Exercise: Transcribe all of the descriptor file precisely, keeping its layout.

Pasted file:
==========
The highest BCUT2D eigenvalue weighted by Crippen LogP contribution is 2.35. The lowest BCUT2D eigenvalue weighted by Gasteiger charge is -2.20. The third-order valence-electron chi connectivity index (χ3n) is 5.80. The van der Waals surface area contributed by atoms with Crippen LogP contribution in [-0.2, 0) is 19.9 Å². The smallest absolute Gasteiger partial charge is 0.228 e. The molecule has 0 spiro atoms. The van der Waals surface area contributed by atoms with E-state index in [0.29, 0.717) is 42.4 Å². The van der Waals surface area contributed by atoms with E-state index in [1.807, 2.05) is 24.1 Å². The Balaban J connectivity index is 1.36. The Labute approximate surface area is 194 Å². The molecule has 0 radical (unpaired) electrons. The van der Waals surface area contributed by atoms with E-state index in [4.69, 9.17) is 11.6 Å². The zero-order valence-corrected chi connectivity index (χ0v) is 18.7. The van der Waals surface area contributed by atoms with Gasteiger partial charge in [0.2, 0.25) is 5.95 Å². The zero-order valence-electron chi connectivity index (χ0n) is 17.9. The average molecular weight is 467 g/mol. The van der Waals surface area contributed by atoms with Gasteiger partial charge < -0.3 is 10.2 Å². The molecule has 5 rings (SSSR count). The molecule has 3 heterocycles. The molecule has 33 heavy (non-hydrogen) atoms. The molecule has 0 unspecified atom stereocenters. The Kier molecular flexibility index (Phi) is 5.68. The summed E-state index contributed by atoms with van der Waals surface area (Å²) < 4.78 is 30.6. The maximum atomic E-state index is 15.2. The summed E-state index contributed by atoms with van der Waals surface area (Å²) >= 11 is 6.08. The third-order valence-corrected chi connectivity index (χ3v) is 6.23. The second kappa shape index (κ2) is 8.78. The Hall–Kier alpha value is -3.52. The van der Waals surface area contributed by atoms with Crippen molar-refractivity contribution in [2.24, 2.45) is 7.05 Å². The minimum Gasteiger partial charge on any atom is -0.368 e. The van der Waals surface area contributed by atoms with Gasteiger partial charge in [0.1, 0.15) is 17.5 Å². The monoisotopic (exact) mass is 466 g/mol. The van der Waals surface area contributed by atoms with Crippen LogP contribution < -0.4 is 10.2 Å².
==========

The highest BCUT2D eigenvalue weighted by Crippen LogP contribution is 2.35. The lowest BCUT2D eigenvalue weighted by Gasteiger charge is -2.20. The third-order valence-electron chi connectivity index (χ3n) is 5.80. The van der Waals surface area contributed by atoms with Crippen LogP contribution in [-0.2, 0) is 19.9 Å². The smallest absolute Gasteiger partial charge is 0.228 e. The molecule has 0 spiro atoms. The van der Waals surface area contributed by atoms with E-state index in [0.29, 0.717) is 42.4 Å². The van der Waals surface area contributed by atoms with E-state index in [1.807, 2.05) is 24.1 Å². The Balaban J connectivity index is 1.36. The Labute approximate surface area is 194 Å². The molecule has 0 radical (unpaired) electrons. The van der Waals surface area contributed by atoms with E-state index in [4.69, 9.17) is 11.6 Å². The zero-order valence-corrected chi connectivity index (χ0v) is 18.7. The van der Waals surface area contributed by atoms with Gasteiger partial charge in [0.2, 0.25) is 5.95 Å². The zero-order valence-electron chi connectivity index (χ0n) is 17.9. The average molecular weight is 467 g/mol. The van der Waals surface area contributed by atoms with Gasteiger partial charge < -0.3 is 10.2 Å². The molecule has 5 rings (SSSR count). The molecule has 3 heterocycles. The molecule has 33 heavy (non-hydrogen) atoms. The molecule has 0 unspecified atom stereocenters. The Kier molecular flexibility index (Phi) is 5.68. The summed E-state index contributed by atoms with van der Waals surface area (Å²) < 4.78 is 30.6. The maximum atomic E-state index is 15.2. The summed E-state index contributed by atoms with van der Waals surface area (Å²) >= 11 is 6.08. The third-order valence-corrected chi connectivity index (χ3v) is 6.23. The second kappa shape index (κ2) is 8.78. The Hall–Kier alpha value is -3.52. The van der Waals surface area contributed by atoms with Crippen molar-refractivity contribution in [2.24, 2.45) is 7.05 Å². The minimum Gasteiger partial charge on any atom is -0.368 e. The van der Waals surface area contributed by atoms with Gasteiger partial charge in [0.1, 0.15) is 17.5 Å². The monoisotopic (exact) mass is 466 g/mol. The van der Waals surface area contributed by atoms with Crippen LogP contribution < -0.4 is 10.2 Å².